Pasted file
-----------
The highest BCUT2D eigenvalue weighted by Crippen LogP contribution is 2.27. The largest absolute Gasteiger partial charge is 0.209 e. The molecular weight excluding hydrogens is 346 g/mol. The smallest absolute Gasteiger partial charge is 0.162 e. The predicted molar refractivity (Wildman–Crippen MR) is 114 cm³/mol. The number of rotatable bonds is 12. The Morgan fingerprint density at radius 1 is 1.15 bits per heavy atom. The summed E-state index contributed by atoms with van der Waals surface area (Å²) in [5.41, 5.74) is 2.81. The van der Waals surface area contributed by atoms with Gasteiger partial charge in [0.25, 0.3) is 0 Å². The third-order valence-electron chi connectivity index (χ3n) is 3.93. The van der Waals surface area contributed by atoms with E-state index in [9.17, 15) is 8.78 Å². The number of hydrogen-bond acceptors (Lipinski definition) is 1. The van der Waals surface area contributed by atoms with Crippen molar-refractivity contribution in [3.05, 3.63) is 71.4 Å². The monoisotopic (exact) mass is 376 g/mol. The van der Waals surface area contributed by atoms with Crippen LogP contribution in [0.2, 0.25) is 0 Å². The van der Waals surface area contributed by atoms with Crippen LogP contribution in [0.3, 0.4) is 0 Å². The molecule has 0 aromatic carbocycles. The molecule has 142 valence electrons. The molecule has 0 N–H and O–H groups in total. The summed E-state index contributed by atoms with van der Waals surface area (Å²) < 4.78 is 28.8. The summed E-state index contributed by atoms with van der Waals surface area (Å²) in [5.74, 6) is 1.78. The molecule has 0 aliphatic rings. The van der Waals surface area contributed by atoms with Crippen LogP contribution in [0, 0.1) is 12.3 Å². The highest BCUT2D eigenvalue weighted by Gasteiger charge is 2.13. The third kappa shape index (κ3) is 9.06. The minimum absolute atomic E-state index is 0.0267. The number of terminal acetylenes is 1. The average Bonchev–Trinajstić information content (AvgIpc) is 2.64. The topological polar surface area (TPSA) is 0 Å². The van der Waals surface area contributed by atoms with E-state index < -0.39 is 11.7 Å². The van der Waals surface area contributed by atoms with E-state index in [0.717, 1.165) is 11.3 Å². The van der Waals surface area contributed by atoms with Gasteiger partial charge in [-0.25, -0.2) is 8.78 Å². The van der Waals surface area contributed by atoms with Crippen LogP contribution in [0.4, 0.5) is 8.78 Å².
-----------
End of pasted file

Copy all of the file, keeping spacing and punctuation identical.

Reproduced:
The highest BCUT2D eigenvalue weighted by Crippen LogP contribution is 2.27. The largest absolute Gasteiger partial charge is 0.209 e. The molecular weight excluding hydrogens is 346 g/mol. The smallest absolute Gasteiger partial charge is 0.162 e. The predicted molar refractivity (Wildman–Crippen MR) is 114 cm³/mol. The number of rotatable bonds is 12. The Morgan fingerprint density at radius 1 is 1.15 bits per heavy atom. The summed E-state index contributed by atoms with van der Waals surface area (Å²) in [5.41, 5.74) is 2.81. The van der Waals surface area contributed by atoms with Gasteiger partial charge in [0.25, 0.3) is 0 Å². The third-order valence-electron chi connectivity index (χ3n) is 3.93. The van der Waals surface area contributed by atoms with E-state index in [9.17, 15) is 8.78 Å². The number of hydrogen-bond acceptors (Lipinski definition) is 1. The van der Waals surface area contributed by atoms with Crippen molar-refractivity contribution in [3.05, 3.63) is 71.4 Å². The monoisotopic (exact) mass is 376 g/mol. The van der Waals surface area contributed by atoms with Crippen LogP contribution in [0.2, 0.25) is 0 Å². The van der Waals surface area contributed by atoms with Crippen LogP contribution in [0.3, 0.4) is 0 Å². The molecule has 0 aromatic carbocycles. The molecule has 142 valence electrons. The molecule has 0 N–H and O–H groups in total. The summed E-state index contributed by atoms with van der Waals surface area (Å²) < 4.78 is 28.8. The summed E-state index contributed by atoms with van der Waals surface area (Å²) in [5.74, 6) is 1.78. The molecule has 0 aliphatic rings. The van der Waals surface area contributed by atoms with Crippen LogP contribution in [0, 0.1) is 12.3 Å². The highest BCUT2D eigenvalue weighted by Gasteiger charge is 2.13. The third kappa shape index (κ3) is 9.06. The minimum absolute atomic E-state index is 0.0267. The number of terminal acetylenes is 1. The average Bonchev–Trinajstić information content (AvgIpc) is 2.64. The topological polar surface area (TPSA) is 0 Å². The van der Waals surface area contributed by atoms with E-state index < -0.39 is 11.7 Å². The van der Waals surface area contributed by atoms with E-state index in [0.717, 1.165) is 11.3 Å². The van der Waals surface area contributed by atoms with Gasteiger partial charge in [-0.25, -0.2) is 8.78 Å². The van der Waals surface area contributed by atoms with Crippen LogP contribution in [0.4, 0.5) is 8.78 Å².